Rustic style looks to nature to inspiration and it absolutely adores raw unfinished beauty of wood or stone. With abundance of outdoor accessories such as flowers, branches or logs of wood it tries to recreate a rural sensibility. Today, however, it is commonly mixed with modern furnishing and accessories, giving it a specific and unique style and aesthetical expression.

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February 21, 2019 / by Ambas / Danish, Danish Culture, Denmark, Scandinavian Design / No Comments

How to Decorate in Scandinavian Style?

Perhaps the most influential interior design style from the 20th century, Scandinavian mid-century style first rose to prominence in the 1940s and 1950s, reaching its golden days in the period from the late 50s to late 60s of the previous century. It had a profound impact on the way that we think about and understand furniture, lighting solutions and home accessories.

At the heart of this design movement is the pursuit of balance between form and function. However simple and natural that idea sounds to us today, back in the day, it was nothing short of revolutionary. In fact, the insistence on this pursuit by the designers whom we today consider to be some of the biggest names of the Scandinavian mid-century design is what allowed this idea to become somewhat of a mainstream.

Still, only rare pieces of design have managed to combine beautiful form with flawless functionality, while at the same time staying affordable and available for all.

Scandinavian interior design

Famous for their simple and almost minimalist aesthetic without any unnecessary details and clutter, Scandinavian interior design relies on monochrome and pale colour palettes in order to create a sleek minimalist background against which the stylish furniture could really stand out.

Nordic nature is another highly prominent theme of Scandi décor, so the monotony of pale colours is broken by deep fir greens, natural wooden tones as well as tan leathers which all add a warm touch to the cold aesthetic of this interior design style.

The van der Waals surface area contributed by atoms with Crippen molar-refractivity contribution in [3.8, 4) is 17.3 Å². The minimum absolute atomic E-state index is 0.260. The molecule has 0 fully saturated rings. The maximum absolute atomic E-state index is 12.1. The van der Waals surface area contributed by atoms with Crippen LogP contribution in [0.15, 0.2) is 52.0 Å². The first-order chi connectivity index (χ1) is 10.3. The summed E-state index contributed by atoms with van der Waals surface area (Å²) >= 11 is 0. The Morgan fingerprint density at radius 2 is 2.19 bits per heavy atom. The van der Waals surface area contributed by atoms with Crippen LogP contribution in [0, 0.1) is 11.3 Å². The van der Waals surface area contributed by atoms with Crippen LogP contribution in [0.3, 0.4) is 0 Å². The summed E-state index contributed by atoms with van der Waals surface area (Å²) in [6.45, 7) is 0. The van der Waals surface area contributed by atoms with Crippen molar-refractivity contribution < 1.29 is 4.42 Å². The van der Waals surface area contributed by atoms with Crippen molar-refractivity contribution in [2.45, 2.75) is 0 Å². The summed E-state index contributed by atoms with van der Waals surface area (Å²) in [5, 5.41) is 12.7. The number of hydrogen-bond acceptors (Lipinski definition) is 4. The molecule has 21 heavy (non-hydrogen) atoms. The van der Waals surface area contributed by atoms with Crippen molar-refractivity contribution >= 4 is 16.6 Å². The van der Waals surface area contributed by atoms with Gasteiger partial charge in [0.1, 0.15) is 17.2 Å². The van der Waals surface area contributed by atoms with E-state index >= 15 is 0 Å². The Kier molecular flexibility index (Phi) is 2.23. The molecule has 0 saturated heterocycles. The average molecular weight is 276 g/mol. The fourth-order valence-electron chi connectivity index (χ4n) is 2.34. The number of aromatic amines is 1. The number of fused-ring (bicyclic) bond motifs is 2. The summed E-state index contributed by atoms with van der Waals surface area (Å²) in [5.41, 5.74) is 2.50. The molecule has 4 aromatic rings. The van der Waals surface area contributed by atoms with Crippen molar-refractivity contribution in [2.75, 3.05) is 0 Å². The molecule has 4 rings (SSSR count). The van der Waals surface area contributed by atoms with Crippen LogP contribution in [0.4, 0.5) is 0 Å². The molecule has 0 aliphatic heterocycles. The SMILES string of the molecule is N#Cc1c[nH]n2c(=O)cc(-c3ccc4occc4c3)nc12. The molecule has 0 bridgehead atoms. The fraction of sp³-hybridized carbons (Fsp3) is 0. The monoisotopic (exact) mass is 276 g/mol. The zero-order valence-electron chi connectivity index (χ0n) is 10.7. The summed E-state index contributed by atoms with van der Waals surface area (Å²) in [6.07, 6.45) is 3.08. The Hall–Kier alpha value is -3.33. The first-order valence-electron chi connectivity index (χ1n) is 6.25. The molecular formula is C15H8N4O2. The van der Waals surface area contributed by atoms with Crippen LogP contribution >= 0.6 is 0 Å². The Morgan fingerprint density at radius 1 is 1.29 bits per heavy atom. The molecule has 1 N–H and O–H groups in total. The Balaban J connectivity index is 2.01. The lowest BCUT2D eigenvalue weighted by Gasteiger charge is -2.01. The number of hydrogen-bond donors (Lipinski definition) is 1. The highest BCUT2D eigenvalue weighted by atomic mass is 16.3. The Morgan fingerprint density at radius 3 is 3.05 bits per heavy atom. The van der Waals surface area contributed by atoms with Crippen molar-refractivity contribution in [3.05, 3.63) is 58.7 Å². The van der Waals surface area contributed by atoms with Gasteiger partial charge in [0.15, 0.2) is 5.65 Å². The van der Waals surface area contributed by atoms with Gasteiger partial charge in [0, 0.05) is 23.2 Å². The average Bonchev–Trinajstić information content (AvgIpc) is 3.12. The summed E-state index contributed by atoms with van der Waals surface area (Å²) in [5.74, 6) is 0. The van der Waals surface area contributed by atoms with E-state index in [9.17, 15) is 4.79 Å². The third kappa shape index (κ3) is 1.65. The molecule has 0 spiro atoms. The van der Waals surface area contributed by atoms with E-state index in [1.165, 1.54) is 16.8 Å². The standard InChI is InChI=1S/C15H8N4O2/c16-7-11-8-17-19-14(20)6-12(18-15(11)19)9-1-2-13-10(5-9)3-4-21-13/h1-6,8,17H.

Modern Scandi style

Of course, much has changed in the last half a century and Scandi interior design also involved to include soft pastel shades and an occasional splash of vivid colour and playfulness. Pale pink, duck egg blue as well as washed-out shades of mint green are now commonly seen on accent walls or various home accessories such as bed linen, cushions or accent carpets and rugs.

Simplicity and minimalism which always played an important part in Scandinavian style can be produced both in natural materials which are somewhat closer to the earliest manifestations of this design philosophy, but also in hypermodern materials and finishes which carved out a place for themselves in Scandi style due to ease of work and production they offer. However, even the most modern Scandi homes can’t be finished without at least a bit of wool, timber or leather.

Ambience and interplay of light and shadow

Maybe because of long and dark Nordic winters, Scandinavian mid-century designers showed great appreciation of balanced and glare-free lighting which can at the same time serve as a very impactful aesthetical expression. Lamps are the point where technology and organic lines perfectly blend, giving a unique edge to the Scandinavian aesthetic. Pendants, floor lamps and table lamps have all been commonly featured in Scandi design, with Arne Jacobsen and Poul Henningsen being some of the biggest name in the industry.

Lighting in Scandi interior design should always be kept warm and inviting, never too harsh or too bright. However, one should not forget about natural light which always played a prominent role in unique Scandinavian aesthetic. So for best results, make sure that your windows are free of clutter.


Arguably the most important element of Scandinavian décor, furniture aims to provide aesthetical statement while at the same time being undeniably functional. With strong silhouettes and sculptural shapes, furniture in Scandinavian mid-century style is easily recognisable due to its elegance stemming from simplicity. However, if you wish to add some Scandi touches to your home without completely refurnishing the place, you can add just one or two statement pieces to otherwise simple and functional.

The devil is in the detail

An abundance of details and unnecessary embellishments never had a place in Scandi style. On the contrary, this design movement always had a flair for simplicity and minimalist elegance, with the finishing touches mostly being limited to tactile ceramics, textural cushions or chunky knit throws. On top of that, if you find that your home still lacks some statement elements, you can always complement the natural colours and materials with some plant life and other carefully selected accessories and accents.